LOCATION, LOCATION, LOCATION: The first step in the process of applying for a visa is to check the location of the nearest consular office. If the visa applicant is living in a capital city with an embassy or consulate, then a visit is convenient. If not, it depends on whether the embassy concerned accepts applications by mail or courier. In which case, one worries about the future of that passport, including the potential for theft, while in transit. If the documentation is not in order, back goes the passport and time is wasted.

PAPERWORK (otherwise known as supporting documentation): This can include tax forms, bank statements, letters of invitation, letters from employers, confirmed return air-tickets, forms that have to be filled in duplicate or triplicate, and photographs. For expatriates living abroad, it can mean work permits, proof of residency, etc. Some embassies have forms that are downloadable from an Internet site. Others distribute them only from the diplomatic missions. The information required on these forms can be overly invasive and is sometimes less than obvious in terms of relevance. Consider entries such as, Dates of previous travel (to the country concerned) or Name of mother.

SECURITY OF INFORMATION: Who has access to this information? What guarantee does an applicant have that their private information is not shared by embassy staff with anyone who may misuse it? What checks and balances are in place to ensure against this? What legal recourse do the applicants have in case they have reason to suspect misuse?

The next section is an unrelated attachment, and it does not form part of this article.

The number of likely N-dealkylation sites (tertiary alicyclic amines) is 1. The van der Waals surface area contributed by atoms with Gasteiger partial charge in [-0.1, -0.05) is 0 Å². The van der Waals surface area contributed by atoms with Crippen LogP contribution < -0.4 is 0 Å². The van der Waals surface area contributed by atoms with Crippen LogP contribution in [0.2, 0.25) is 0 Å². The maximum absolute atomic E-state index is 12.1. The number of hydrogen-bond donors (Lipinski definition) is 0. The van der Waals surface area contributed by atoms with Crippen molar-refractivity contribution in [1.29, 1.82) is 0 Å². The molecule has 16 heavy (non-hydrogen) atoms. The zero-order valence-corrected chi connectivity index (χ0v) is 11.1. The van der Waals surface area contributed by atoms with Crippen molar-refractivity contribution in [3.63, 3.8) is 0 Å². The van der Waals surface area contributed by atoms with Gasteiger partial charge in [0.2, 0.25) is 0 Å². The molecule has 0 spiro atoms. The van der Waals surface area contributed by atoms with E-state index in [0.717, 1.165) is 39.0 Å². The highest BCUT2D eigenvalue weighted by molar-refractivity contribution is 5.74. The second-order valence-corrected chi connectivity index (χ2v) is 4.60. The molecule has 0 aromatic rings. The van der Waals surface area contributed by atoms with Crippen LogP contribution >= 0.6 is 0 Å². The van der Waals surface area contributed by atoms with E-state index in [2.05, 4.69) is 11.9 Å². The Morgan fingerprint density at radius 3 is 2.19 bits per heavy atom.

TYPES OF VISAS: Is the purpose of travel to visit a friend, to have a holiday, for business, or for a convention? For each of those categories, the documentation and processing period can be different. Some countries give multiple entry visas, others do not. Some multiple entry visas are valid for five years, others only for six months. Some countries require the visa to be used within one month from the date of issue, others allow three months. And so forth.

VISA CHARGES: The fees vary from one country to another. Some peg it on the basis of reciprocity, which means that citizens of developing countries may pay – what seems to them – outrageous amounts. Often these rates fluctuate with the prevailing exchange rates. Virtually no embassy takes credit cards. Either way, the charges can add up to a considerable chunk of the overall travel costs. If the visa application is being made through a travel agency, additional costs are incurred there, too.

INTERVIEWS: In the days before heightened security concerns, it used to be a relatively simple formality, in many countries, to send the company messenger down with the stack of paperwork to the diplomatic mission. Now, many embassies want the applicant to turn up in person, just in case they need to be interviewed. This might be possible for a person travelling alone, but if the family is going along, then the process becomes more arduous and the trip less appealing.